The exhaustion was partly caused by the naive expectations of those in attendance. Many attended “with the dim idea that they were about to make the acquaintance of the President and his wife, and prepared themselves for a quiet little chat, with stores of questions about this and advice about that for Father Abraham,” noted aide William O. Stoddard. “Others, not expecting much time to themselves, would prepare patriotic little speeches, which they would launch with sudden fervor and wonderfully rapid utterance at the head of the President. I remember seeing a little wee bit of a fat man, half smothered in the crowd, stretching out a hand through a chink in the procession, as if he was drowning, and while the laughing President shook him almost convulsively thereby, the persistent little orator under difficulties, wheezed out some choked sentences about freedom, glory, emancipation &c. When Mr. Lincoln let go of him he disappeared.”10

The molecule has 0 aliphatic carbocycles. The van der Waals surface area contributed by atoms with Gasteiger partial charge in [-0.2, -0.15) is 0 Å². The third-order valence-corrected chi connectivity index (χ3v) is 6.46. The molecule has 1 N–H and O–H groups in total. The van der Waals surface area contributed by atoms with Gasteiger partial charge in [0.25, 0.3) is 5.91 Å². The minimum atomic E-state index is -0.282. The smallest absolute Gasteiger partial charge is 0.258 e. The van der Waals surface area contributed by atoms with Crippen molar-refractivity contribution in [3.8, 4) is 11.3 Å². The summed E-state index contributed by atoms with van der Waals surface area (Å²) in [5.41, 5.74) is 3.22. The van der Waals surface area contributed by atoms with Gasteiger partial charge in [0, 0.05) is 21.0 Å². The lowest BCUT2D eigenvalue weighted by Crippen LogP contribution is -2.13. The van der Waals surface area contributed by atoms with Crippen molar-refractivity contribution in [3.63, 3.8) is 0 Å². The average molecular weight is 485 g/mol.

At a levee on New Year’s Day, 1863, the president greeted visitors in the middle of this room — first diplomats and officials and later the general public — shaking so many hands that he was afraid his own hand would shake when signing the Emancipation Proclamation. Two years, later, Benjamin Brown French described the New Year’s Day ritual, at which he always stood by Mrs. Lincoln’s side: “At 11 [A.M.] The Diplomatic Corps, Judiciary, & members of the Senate and House came. Mrs. Lincoln not being quite ready, The President appeared without her, and the reception commenced. At 1/2 past 11 she appeared and did her part of the reception with her usual ease and urbanity. After the above-named dignitaries, the officers of the Army and Navy came, and then the people en masse. Mrs. Lincoln remained till ½ past 12 and then, concluding she had done her duty, left, bidding me good morning. Supposing my duty over I left. I understand she afterwards returned, and my friend Mr. Stoddard acted in my place.”11